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Matt Dunning

New Willis CEO Dominic Casserley to focus on global risks, opportunities

October 17, 2012 - 11:05am

Willis Group Holdings P.L.C announced that Dominic Casserley, senior partner at McKinsey & Co., will succeed Joe Plumeri as CEO of the brokerage.

Willis Group Holdings P.L.C announced that Dominic Casserley, senior partner at McKinsey & Co., will succeed Joe Plumeri as CEO of the brokerage.


Among the many challenges that he will meet when he takes the helm of Willis Group Holdings P.L.C. early next year, incoming CEO Dominic Casserley said refining the company's strategic pursuit of growth opportunities in global marketplaces will likely be the most crucial to the brokerage's short- and long-term success.

Mr. Casserley, currently a senior partner of McKinsey & Co., will succeed Joe Plumeri as Willis Group's CEO effective Jan. 7, 2013, the London-based brokerage announced Wednesday. Steve Hearn, currently chairman and CEO of Willis Global, was named deputy CEO of the parent company.

Speaking to Business Insurance Wednesday morning on a conference call with Mr. Plumeri and Mr. Hearn, Mr. Casserley said a key challenge he, Mr. Hearn and the rest of Willis' leadership will need to address immediately is the careful prioritization of Willis' resources worldwide, particularly in emerging markets such as China, Latin America and Africa.

“The world is a more complicated, more globalized and, to some extent, riskier place. The opportunities that a firm like Willis has to meet those client needs and match them to markets are growing all the time, but are growing more complicated all the time,” Mr. Casserley said. “It's a world of opportunity, and it's a question where we place our bets and where do we focus our resources.”

Mr. Casserley, 54, joined New York-based McKinsey in 1983 and has worked out of the management consulting firm's London office since 2000. He is the second McKinsey partner to leave the firm to head a major insurance brokerage in recent years. In 2005, Aon Corp. hired former McKinsey partner Gregory C. Case as president and CEO.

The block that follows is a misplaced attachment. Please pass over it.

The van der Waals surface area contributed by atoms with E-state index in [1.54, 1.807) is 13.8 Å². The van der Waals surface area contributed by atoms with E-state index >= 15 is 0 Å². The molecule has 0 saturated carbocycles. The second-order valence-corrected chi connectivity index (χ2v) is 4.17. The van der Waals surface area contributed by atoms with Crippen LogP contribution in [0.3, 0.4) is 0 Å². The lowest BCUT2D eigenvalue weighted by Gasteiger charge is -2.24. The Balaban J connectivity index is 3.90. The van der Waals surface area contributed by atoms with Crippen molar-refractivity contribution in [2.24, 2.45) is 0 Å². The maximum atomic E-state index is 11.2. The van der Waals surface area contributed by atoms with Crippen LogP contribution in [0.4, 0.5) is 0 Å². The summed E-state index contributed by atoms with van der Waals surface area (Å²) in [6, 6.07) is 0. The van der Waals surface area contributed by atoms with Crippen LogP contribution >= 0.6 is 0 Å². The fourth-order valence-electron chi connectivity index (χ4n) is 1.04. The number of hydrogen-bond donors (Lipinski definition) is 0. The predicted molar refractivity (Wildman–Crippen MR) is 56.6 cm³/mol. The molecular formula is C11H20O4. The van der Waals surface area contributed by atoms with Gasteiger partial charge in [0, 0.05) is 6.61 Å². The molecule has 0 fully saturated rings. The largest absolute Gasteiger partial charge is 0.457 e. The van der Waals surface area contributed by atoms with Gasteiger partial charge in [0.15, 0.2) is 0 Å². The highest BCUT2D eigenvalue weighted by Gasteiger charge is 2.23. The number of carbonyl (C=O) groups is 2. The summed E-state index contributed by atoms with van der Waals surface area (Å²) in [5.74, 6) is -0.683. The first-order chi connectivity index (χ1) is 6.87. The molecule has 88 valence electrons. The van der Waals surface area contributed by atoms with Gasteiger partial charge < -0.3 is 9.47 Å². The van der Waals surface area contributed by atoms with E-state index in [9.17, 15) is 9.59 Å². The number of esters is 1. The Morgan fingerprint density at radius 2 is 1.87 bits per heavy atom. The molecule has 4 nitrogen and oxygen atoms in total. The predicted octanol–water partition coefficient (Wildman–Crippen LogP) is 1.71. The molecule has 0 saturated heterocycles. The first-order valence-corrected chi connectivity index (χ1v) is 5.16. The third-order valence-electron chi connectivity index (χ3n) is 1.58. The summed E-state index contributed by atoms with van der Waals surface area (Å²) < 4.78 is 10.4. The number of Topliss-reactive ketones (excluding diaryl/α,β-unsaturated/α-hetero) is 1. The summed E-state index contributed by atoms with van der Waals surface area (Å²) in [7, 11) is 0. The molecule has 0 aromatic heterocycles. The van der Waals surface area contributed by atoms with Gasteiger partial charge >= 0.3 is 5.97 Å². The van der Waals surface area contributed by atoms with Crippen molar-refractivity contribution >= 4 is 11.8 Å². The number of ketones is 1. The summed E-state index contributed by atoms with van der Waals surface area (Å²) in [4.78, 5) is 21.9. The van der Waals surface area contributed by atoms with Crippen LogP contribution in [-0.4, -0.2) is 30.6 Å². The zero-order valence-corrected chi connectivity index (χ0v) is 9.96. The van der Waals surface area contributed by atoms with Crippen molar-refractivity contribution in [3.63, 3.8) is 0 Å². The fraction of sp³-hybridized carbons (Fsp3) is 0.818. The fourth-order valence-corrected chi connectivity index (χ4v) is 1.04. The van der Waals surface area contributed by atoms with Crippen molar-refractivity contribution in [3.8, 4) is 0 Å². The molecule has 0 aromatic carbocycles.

The announcement marks the end of Mr. Plumeri's 12-year tenure as Willis Group's chief executive, though he will stay with the company as nonexecutive chairman of its board through the remainder of his contract, which expires in July 2013. Under his leadership, Willis returned to public ownership in 2001 and recorded 98.6% growth in total revenues between 2002 and 2011.

Plumeri brought sales flair

Prior to joining Willis, Mr. Plumeri was chairman and CEO of Travelers Group's Primerica Financial Services division; he also oversaw Citibank's North American branch operations following the 1999 merger of Citibank and Travelers. Before that, Mr. Plumeri managed the 1993 merger of stockbrokers Smith Barney and Shearson and served as president of the merged company.

When he joined Willis, Mr. Plumeri candidly admitted that he knew little about insurance broking and his flair for sales and financial deal-making stood in contrast to previous leadership at what was regarded as a blue-blooded London market insurance brokerage.

At Willis, one of his main tasks was to return the brokerage to public ownership. The brokerage, which had been listed on the London Stock Exchange, was taken private following the Kohlberg Kravis Roberts & Co.-backed 1998 management buyout of the firm. Willis raised $270 million in its initial public offering on the New York Stock Exchange in 2001.

Mr. Plumeri also significantly raised the profile of the brokerage in the United States when he moved its Chicago operations to the iconic then-Sears Tower, which was renamed Willis Tower.

Mr. Plumeri also led Willis through some tumultuous times, including the fallout from former New York Attorney General Elliot Spitzer investigations into the insurance industry. Willis agreed to pay $50 million in 2005 to settle concerns about fraud and anti-competitive practices raised by Mr. Spitzer. After the settlement, Mr. Plumeri became a vocal critic of contingent commissions, the profit- and volume-based commissions that Mr. Spitzer charged several brokerage firms with abusing.

While Willis Group's revenue growth has been steady under Mr. Plumeri's leadership, its profitability has been variable over the past two years.

In 2011, the brokerage's profits fell by more than 50% to $219 million, largely due to several nonrecurring expenses. The brokerage recorded a 179.8% gain in profits for the first half of 2012 to $333 million.

During the transitional phase between Jan. 7 and the end of his contract, Mr. Plumeri said he plans to provide whatever help he can to Mr. Casserley and Mr. Hearn as they adapt to their new roles within the company. Following the transition, Mr. Plumeri said he has not made any specific plans regarding the next stage of his career, but he was emphatic that there would indeed be a next stage.

“I can tell you this: I'm not prepared to get up in the morning, get the newspaper from the front door, have a cup of coffee and see who's on the Today Show,” Mr. Plumeri said. “I don't know what I'm going to do, but I am going to do something and hopefully make some kind of contribution to the world. But in the meantime, my plan is to be as helpful to Dominic and Steve as I can.”

 



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